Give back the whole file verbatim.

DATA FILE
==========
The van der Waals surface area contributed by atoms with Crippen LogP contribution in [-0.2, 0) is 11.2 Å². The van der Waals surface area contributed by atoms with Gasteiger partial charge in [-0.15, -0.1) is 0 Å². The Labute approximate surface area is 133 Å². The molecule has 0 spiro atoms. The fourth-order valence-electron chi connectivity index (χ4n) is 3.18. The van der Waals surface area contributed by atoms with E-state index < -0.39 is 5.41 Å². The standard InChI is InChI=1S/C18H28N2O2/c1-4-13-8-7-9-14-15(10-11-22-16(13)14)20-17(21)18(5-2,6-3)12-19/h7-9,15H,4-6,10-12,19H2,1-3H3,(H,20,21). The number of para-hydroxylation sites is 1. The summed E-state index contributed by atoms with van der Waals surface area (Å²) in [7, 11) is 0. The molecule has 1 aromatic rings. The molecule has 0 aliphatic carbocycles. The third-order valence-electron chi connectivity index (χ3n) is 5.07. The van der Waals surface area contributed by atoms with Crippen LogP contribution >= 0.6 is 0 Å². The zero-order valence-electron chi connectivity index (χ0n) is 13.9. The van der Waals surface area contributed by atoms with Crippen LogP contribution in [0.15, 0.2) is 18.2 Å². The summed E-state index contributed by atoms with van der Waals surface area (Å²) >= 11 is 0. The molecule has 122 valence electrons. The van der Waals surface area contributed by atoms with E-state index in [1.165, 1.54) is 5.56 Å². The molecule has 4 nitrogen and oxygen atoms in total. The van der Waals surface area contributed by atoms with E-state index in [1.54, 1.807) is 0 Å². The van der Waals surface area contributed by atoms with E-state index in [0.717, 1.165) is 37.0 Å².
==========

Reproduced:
The van der Waals surface area contributed by atoms with Crippen LogP contribution in [-0.2, 0) is 11.2 Å². The van der Waals surface area contributed by atoms with Gasteiger partial charge in [-0.15, -0.1) is 0 Å². The Labute approximate surface area is 133 Å². The molecule has 0 spiro atoms. The fourth-order valence-electron chi connectivity index (χ4n) is 3.18. The van der Waals surface area contributed by atoms with E-state index < -0.39 is 5.41 Å². The standard InChI is InChI=1S/C18H28N2O2/c1-4-13-8-7-9-14-15(10-11-22-16(13)14)20-17(21)18(5-2,6-3)12-19/h7-9,15H,4-6,10-12,19H2,1-3H3,(H,20,21). The number of para-hydroxylation sites is 1. The summed E-state index contributed by atoms with van der Waals surface area (Å²) in [7, 11) is 0. The molecule has 1 aromatic rings. The molecule has 0 aliphatic carbocycles. The third-order valence-electron chi connectivity index (χ3n) is 5.07. The van der Waals surface area contributed by atoms with Crippen LogP contribution >= 0.6 is 0 Å². The zero-order valence-electron chi connectivity index (χ0n) is 13.9. The van der Waals surface area contributed by atoms with Crippen LogP contribution in [0.15, 0.2) is 18.2 Å². The summed E-state index contributed by atoms with van der Waals surface area (Å²) >= 11 is 0. The molecule has 122 valence electrons. The van der Waals surface area contributed by atoms with E-state index in [1.165, 1.54) is 5.56 Å². The molecule has 4 nitrogen and oxygen atoms in total. The van der Waals surface area contributed by atoms with E-state index in [1.54, 1.807) is 0 Å². The van der Waals surface area contributed by atoms with E-state index in [0.717, 1.165) is 37.0 Å².